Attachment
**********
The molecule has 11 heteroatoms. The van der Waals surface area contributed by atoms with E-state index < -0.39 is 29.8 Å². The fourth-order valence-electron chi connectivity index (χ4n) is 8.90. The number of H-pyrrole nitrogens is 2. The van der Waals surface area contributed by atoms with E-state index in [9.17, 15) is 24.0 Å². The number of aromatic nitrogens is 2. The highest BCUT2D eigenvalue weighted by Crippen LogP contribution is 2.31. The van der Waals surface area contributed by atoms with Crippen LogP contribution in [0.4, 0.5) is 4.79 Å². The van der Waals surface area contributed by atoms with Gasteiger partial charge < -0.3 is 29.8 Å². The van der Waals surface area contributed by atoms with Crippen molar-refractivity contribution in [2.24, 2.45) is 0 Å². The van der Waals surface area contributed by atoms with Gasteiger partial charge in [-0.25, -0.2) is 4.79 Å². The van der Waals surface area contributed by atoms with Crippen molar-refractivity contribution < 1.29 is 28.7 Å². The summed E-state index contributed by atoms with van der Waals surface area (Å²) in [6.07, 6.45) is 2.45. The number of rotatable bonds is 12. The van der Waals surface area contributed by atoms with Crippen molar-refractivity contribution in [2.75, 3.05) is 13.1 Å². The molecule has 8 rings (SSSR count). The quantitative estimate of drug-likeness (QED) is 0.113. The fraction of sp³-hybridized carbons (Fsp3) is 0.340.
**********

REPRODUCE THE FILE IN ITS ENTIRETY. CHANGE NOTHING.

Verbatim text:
The molecule has 11 heteroatoms. The van der Waals surface area contributed by atoms with E-state index < -0.39 is 29.8 Å². The fourth-order valence-electron chi connectivity index (χ4n) is 8.90. The number of H-pyrrole nitrogens is 2. The van der Waals surface area contributed by atoms with E-state index in [9.17, 15) is 24.0 Å². The number of aromatic nitrogens is 2. The highest BCUT2D eigenvalue weighted by Crippen LogP contribution is 2.31. The van der Waals surface area contributed by atoms with Crippen LogP contribution in [0.4, 0.5) is 4.79 Å². The van der Waals surface area contributed by atoms with Gasteiger partial charge < -0.3 is 29.8 Å². The van der Waals surface area contributed by atoms with Crippen molar-refractivity contribution in [2.24, 2.45) is 0 Å². The van der Waals surface area contributed by atoms with Gasteiger partial charge in [-0.25, -0.2) is 4.79 Å². The van der Waals surface area contributed by atoms with Crippen molar-refractivity contribution < 1.29 is 28.7 Å². The summed E-state index contributed by atoms with van der Waals surface area (Å²) in [6.07, 6.45) is 2.45. The number of rotatable bonds is 12. The van der Waals surface area contributed by atoms with Crippen molar-refractivity contribution in [2.75, 3.05) is 13.1 Å². The molecule has 8 rings (SSSR count). The quantitative estimate of drug-likeness (QED) is 0.113. The fraction of sp³-hybridized carbons (Fsp3) is 0.340.